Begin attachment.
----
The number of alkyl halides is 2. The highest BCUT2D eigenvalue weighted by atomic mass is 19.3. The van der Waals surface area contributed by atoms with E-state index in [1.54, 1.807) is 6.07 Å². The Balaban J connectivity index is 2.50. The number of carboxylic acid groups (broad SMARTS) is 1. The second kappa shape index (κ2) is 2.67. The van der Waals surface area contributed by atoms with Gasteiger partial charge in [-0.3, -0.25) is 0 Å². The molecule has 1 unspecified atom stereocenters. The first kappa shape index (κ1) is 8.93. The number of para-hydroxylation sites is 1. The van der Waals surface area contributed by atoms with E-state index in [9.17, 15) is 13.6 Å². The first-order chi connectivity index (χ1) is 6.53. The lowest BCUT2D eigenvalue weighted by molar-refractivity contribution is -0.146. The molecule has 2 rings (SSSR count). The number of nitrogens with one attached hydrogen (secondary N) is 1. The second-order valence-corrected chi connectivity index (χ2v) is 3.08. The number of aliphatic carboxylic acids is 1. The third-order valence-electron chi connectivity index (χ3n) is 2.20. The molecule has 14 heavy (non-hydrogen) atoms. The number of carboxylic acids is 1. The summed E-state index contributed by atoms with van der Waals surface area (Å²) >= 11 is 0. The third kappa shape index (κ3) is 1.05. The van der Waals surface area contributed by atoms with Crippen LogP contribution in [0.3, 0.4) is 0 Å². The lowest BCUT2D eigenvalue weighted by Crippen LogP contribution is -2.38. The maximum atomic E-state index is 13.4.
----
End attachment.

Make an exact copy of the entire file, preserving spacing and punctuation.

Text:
The number of alkyl halides is 2. The highest BCUT2D eigenvalue weighted by atomic mass is 19.3. The van der Waals surface area contributed by atoms with E-state index in [1.54, 1.807) is 6.07 Å². The Balaban J connectivity index is 2.50. The number of carboxylic acid groups (broad SMARTS) is 1. The second kappa shape index (κ2) is 2.67. The van der Waals surface area contributed by atoms with Gasteiger partial charge in [-0.3, -0.25) is 0 Å². The molecule has 1 unspecified atom stereocenters. The first kappa shape index (κ1) is 8.93. The number of para-hydroxylation sites is 1. The van der Waals surface area contributed by atoms with E-state index in [9.17, 15) is 13.6 Å². The first-order chi connectivity index (χ1) is 6.53. The lowest BCUT2D eigenvalue weighted by molar-refractivity contribution is -0.146. The molecule has 2 rings (SSSR count). The number of nitrogens with one attached hydrogen (secondary N) is 1. The second-order valence-corrected chi connectivity index (χ2v) is 3.08. The number of aliphatic carboxylic acids is 1. The third-order valence-electron chi connectivity index (χ3n) is 2.20. The molecule has 14 heavy (non-hydrogen) atoms. The number of carboxylic acids is 1. The summed E-state index contributed by atoms with van der Waals surface area (Å²) >= 11 is 0. The third kappa shape index (κ3) is 1.05. The van der Waals surface area contributed by atoms with Crippen LogP contribution in [0.3, 0.4) is 0 Å². The lowest BCUT2D eigenvalue weighted by Crippen LogP contribution is -2.38. The maximum atomic E-state index is 13.4.